when designating a representative, DSPs must write to the relevant EU Member State authority in accordance with that authority’s formal process.
Importantly, if a DSP designates a representative in an EU Member State, it will be under the jurisdiction of the Member State in which that representative is established but the DSP will also be subject to English law if its main establishment in the UK.
DSPs will also need to inform the ICO if their main establishment is in an EU Member State, they have designated a representative in an EU Member State; or if their network and information systems are located in one or more EU Member States.
In December 2018, the European Parliament, the Council and the European Commission reached a political agreement on the EU Cybersecurity Act (the “Act”), which reinforces the mandate of the European Union Agency for Network and Information Security (“ENISA”) so as to better support Member States with tackling cybersecurity threats and incidents.
The Act was first proposed in 2017 as part of a set of measures to deal with cyber threats and to build cyber resilience across the EU. The Cybersecurity Act includes:
a permanent mandate for EU Cybersecurity Agency, ENISA, to replace its limited mandate that would have expired in 2020, as well as more resources allocated to the agency to enable it to fulfil its goals;
a stronger basis for ENISA in the new cybersecurity certification framework to assist Member States in effectively responding to cyber incidents with a greater role in cooperation and coordination at European Union level;
a right for ENISA to increase cybersecurity capabilities at EU level and support capacity building and preparedness; and
a framework for European Cybersecurity Certificates for products, processes and services that will be valid throughout the EU.
The framework for European Cybersecurity certificates will be the first internal market law that has the aim of enhancing the security of connected products, Internet of Things devices as well as critical infrastructure through certification. This will allow EU citizens to ascertain the level of security assurance and it will ensure that the security features are independently verified. The aim is to encourage manufacturers to invest in the cybersecurity of their products enabling them to have a competitive advantage.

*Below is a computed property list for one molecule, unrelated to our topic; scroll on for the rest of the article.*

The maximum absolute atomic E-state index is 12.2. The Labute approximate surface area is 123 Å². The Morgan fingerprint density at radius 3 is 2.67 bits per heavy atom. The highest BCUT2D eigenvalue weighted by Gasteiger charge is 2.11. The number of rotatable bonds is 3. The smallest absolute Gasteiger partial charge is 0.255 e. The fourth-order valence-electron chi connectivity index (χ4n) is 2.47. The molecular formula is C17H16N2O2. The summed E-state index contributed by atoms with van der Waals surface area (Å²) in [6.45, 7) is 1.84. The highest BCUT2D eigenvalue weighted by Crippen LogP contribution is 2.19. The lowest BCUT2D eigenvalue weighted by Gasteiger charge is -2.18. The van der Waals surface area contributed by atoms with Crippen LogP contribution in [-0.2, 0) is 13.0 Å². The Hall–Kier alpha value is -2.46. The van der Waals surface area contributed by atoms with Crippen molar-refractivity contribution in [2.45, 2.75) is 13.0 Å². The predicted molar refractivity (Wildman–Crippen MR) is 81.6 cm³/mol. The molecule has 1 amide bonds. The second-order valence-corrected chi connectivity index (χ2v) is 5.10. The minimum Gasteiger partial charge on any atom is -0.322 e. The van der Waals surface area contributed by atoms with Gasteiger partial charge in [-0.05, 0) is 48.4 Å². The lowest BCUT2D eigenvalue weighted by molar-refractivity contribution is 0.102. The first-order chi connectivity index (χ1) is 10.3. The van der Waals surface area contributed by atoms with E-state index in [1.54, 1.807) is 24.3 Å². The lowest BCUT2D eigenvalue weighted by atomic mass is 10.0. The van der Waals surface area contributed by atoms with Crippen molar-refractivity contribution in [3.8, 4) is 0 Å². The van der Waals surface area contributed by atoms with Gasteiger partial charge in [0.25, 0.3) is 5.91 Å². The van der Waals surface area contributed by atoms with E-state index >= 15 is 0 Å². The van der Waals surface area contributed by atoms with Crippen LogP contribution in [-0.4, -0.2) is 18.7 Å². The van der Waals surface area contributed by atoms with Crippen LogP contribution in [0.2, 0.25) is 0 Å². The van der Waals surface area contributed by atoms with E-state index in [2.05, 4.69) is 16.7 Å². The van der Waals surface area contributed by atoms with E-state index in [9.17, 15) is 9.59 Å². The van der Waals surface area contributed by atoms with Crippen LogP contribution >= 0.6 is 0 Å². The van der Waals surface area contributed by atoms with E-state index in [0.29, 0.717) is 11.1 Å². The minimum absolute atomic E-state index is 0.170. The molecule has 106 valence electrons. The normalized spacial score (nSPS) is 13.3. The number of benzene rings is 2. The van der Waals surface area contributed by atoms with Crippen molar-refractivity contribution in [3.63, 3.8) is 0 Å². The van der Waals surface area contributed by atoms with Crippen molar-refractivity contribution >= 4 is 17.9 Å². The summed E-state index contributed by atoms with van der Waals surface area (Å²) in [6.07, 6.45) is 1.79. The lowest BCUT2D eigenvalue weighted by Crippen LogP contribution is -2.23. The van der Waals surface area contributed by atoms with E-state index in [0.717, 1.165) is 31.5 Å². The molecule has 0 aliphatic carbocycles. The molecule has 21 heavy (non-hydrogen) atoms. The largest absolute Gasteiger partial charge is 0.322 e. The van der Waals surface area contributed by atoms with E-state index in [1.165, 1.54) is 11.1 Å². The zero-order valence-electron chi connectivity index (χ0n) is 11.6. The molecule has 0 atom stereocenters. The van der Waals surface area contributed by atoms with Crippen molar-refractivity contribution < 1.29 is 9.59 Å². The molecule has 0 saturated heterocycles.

The European Parliament approved the new regulation in March 2019. It will now need to be approved by the Council of the EU and subsequently published in the EU Official Journal entering into force immediately.
Further information can be found on the Europa website.
On 19 December 2018, the British Standards Institute published a new cyber security standard for connected and autonomous vehicles and their platforms, which contains fundamental principles for the provision and maintenance of cyber security measures for increasingly connected transport ecosystems (which comprise vehicles, related infrastructure and human elements).
The standard is applicable throughout the entire automotive lifecycle – from design through operation to decommissioning – to ensure that the vehicles and related systems remain protected once they have been delivered into the market and are eventually safely retired. This guidance is intended to “set a marker” for those developing self-driving car technology; it is not mandatory nor is it intended to apply retroactively to existing vehicles and platforms.
The standard joins a growing body of legislation and guidance around connected and autonomous vehicles, including the government’s Key Principles of Cyber Security in Connected and Automated Vehicles (alongside which the new standard is intended to be read) and the Automated and Electric Vehicle Act 2018. Further legislation is expected once the Law Commission of England and Wales and the Scottish Law Commission conclude their current review into the legal framework required to support the use of autonomous vehicles into the UK. The ISO is currently at the committee stage in its development of a similar standard: ISO/SAE CD 21434 (Road Vehicles – Cybersecurity Engineering).
On 6 February 2019, the UK Government announced plans to move forward on advanced trials for automated vehicles. Whilst only limited scale trials of fully driverless cars have taken place to date in Europe and the United States, more extensive testing is expected on public roads in the UK by the end of the year. The Department for Transport (DfT) issued a statement confirming it is “on track to meet its commitment to have fully self-driving vehicles on UK roads by 2021”. This was accompanied by plans to strengthen the code of practice for testing automation safety.
The DfT described its announcement as a “major boost” to the UK connected and autonomous vehicles market and estimates the industry will be worth £52 billion by 2035. However, a number of commentators in the industry remain sceptical about whether the Government’s time scale is practical given the number of outstanding issues and areas still to finalise before driverless cars will be commonplace on UK roads (including in respect of the self-driving technology itself).